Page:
As riots over the accidental improper disposal of the Koran led to seven deaths by Wednesday, two senior NATO military officials stressed that it was because of clandestine communications written into the Korans in the first place that a decision was made to have them destroyed by U.S. troops.

Afghan detainees at Bagram Air Base wrote inside Korans as a method for passing messages to fellow detainees, defacing the holy books in a manner considered blasphemous within Islam, the officials said, speaking to Fox News exclusively.

One official stressed that "while this was the reason the books were removed from the library, we sincerely regret that they were not handed over to Afghan religious authorities for proper disposal and removal, which would have been the correct procedure."

A second official said that local religious leaders who came to look at the damaged material as part of an investigation into the incident were "shocked by what they saw." 

Pages of the Korans contained many handwritten messages and in some cases printed notes were found inside the books. This official described the messages as "extremist" in nature.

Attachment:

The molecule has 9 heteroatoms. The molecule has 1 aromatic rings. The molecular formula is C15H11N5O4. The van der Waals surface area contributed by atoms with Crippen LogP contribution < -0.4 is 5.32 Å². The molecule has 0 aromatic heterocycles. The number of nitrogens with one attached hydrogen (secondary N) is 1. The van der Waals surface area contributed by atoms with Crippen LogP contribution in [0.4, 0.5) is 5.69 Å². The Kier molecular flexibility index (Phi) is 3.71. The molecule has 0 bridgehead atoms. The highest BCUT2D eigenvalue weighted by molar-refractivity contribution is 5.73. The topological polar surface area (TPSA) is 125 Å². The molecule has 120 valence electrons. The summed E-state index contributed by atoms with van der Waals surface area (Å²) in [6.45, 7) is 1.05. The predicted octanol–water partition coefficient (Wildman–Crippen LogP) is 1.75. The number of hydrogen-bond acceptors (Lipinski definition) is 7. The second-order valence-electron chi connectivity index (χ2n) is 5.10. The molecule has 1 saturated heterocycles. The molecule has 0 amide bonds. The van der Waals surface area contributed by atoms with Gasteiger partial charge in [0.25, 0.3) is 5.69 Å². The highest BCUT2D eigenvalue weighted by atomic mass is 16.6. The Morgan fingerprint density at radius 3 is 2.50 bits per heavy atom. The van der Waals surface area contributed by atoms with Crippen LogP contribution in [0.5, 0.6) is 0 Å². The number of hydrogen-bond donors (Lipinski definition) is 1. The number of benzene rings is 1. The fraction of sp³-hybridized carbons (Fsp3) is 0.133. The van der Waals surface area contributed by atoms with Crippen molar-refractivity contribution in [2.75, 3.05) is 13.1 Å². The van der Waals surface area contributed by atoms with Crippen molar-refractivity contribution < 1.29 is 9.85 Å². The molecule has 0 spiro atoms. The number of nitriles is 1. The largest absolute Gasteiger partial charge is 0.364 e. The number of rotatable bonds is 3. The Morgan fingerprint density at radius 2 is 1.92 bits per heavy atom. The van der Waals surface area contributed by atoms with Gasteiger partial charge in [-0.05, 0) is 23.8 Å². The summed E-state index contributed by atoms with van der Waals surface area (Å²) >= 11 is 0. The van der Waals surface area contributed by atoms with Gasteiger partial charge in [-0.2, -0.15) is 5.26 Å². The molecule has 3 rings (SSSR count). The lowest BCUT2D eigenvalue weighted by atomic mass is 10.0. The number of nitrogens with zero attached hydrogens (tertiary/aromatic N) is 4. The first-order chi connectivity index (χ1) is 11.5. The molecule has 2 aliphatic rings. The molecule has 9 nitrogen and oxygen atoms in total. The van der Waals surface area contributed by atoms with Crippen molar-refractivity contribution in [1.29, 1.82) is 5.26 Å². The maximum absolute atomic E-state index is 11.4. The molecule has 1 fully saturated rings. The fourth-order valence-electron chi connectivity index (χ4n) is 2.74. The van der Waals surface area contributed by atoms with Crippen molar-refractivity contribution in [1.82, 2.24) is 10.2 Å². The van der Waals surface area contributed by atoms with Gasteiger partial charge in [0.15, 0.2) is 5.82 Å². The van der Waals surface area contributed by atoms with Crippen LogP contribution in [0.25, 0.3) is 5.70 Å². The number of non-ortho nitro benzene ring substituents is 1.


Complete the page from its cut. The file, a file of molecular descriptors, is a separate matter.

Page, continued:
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The joint Afghan and NATO investigation will include photo evidence of these messages, this official said.

NATO and International Security Assistance Force officials are not excusing themselves for burning the material. Leaders ranging from Secretary of Defense Leon Panetta to Commanding officer in Afghanistan Gen. John Allen and their spokespeople have all acknowledged a serious mistake in judgment.

"This incident was completely unintentional. Material was inadvertently given to troops for burning. The decision to burn this material had nothing to do with it being religious in nature or related to Islam. It was a mistake. It was an error," ISAF spokesman Brigadier Gen. Carsten Jacobson said Wednesday during a briefing with Pentagon reporters.

Nevertheless, Afghans have continued to protest. More demonstrations occurred Wednesday both inside Kabul and outside Bagram Air Base. Jacobson said at one point on Tuesday protesters had to be fired on with rubber bullets to stop them from trying to enter the base. The U.S. embassy in Kabul was also shuttered and a statement released warning Americans to stay away from forming riots.

All this began when Afghan employees working a night shift earlier this week at Bagram Air Base discovered U.S. troops burning religious materials. Jacobson said these locals stopped the burning, then removed some of the burned books and took them off base to show other members of the community.

On Tuesday night, Allen issued a new directive requiring all coalition forces complete a training regiment on the proper handling of religious materials no later than March 3. According to Jacobson, the training will the identification of religious materials, their significance, and proper handling and storage.